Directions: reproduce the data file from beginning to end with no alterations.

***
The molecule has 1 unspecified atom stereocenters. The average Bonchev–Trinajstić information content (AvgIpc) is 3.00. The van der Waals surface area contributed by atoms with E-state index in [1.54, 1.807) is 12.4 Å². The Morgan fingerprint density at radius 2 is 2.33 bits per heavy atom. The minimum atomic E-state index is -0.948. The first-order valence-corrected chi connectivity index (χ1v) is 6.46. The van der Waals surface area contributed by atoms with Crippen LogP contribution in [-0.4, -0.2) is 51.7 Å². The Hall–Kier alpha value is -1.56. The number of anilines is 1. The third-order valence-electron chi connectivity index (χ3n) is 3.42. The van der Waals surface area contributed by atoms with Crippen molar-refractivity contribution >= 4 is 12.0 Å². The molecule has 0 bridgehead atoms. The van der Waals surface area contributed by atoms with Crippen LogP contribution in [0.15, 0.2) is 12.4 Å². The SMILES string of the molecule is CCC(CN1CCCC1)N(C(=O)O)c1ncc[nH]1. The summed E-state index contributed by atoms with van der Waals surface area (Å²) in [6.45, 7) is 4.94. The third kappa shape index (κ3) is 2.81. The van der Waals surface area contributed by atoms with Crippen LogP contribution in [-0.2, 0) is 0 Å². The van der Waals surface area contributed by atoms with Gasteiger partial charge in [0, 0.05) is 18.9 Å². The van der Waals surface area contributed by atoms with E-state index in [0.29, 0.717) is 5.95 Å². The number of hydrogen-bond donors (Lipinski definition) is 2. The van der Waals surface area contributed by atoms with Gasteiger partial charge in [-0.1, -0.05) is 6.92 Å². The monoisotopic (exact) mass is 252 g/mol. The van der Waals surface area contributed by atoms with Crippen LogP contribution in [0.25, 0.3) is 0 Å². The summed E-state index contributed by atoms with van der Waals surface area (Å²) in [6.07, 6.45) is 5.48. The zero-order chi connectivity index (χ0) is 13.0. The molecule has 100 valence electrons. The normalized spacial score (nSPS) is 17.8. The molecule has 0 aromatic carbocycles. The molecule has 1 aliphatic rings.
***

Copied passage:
The molecule has 1 unspecified atom stereocenters. The average Bonchev–Trinajstić information content (AvgIpc) is 3.00. The van der Waals surface area contributed by atoms with E-state index in [1.54, 1.807) is 12.4 Å². The Morgan fingerprint density at radius 2 is 2.33 bits per heavy atom. The minimum atomic E-state index is -0.948. The first-order valence-corrected chi connectivity index (χ1v) is 6.46. The van der Waals surface area contributed by atoms with Crippen LogP contribution in [-0.4, -0.2) is 51.7 Å². The Hall–Kier alpha value is -1.56. The number of anilines is 1. The third-order valence-electron chi connectivity index (χ3n) is 3.42. The van der Waals surface area contributed by atoms with Crippen molar-refractivity contribution >= 4 is 12.0 Å². The molecule has 0 bridgehead atoms. The van der Waals surface area contributed by atoms with Crippen LogP contribution in [0.15, 0.2) is 12.4 Å². The SMILES string of the molecule is CCC(CN1CCCC1)N(C(=O)O)c1ncc[nH]1. The summed E-state index contributed by atoms with van der Waals surface area (Å²) in [6.45, 7) is 4.94. The third kappa shape index (κ3) is 2.81. The van der Waals surface area contributed by atoms with Crippen LogP contribution in [-0.2, 0) is 0 Å². The van der Waals surface area contributed by atoms with Gasteiger partial charge in [0, 0.05) is 18.9 Å². The van der Waals surface area contributed by atoms with E-state index in [0.29, 0.717) is 5.95 Å². The number of hydrogen-bond donors (Lipinski definition) is 2. The van der Waals surface area contributed by atoms with Gasteiger partial charge in [-0.1, -0.05) is 6.92 Å². The monoisotopic (exact) mass is 252 g/mol. The van der Waals surface area contributed by atoms with Crippen LogP contribution in [0.25, 0.3) is 0 Å². The summed E-state index contributed by atoms with van der Waals surface area (Å²) in [6.07, 6.45) is 5.48. The zero-order chi connectivity index (χ0) is 13.0. The molecule has 100 valence electrons. The normalized spacial score (nSPS) is 17.8. The molecule has 0 aromatic carbocycles. The molecule has 1 aliphatic rings.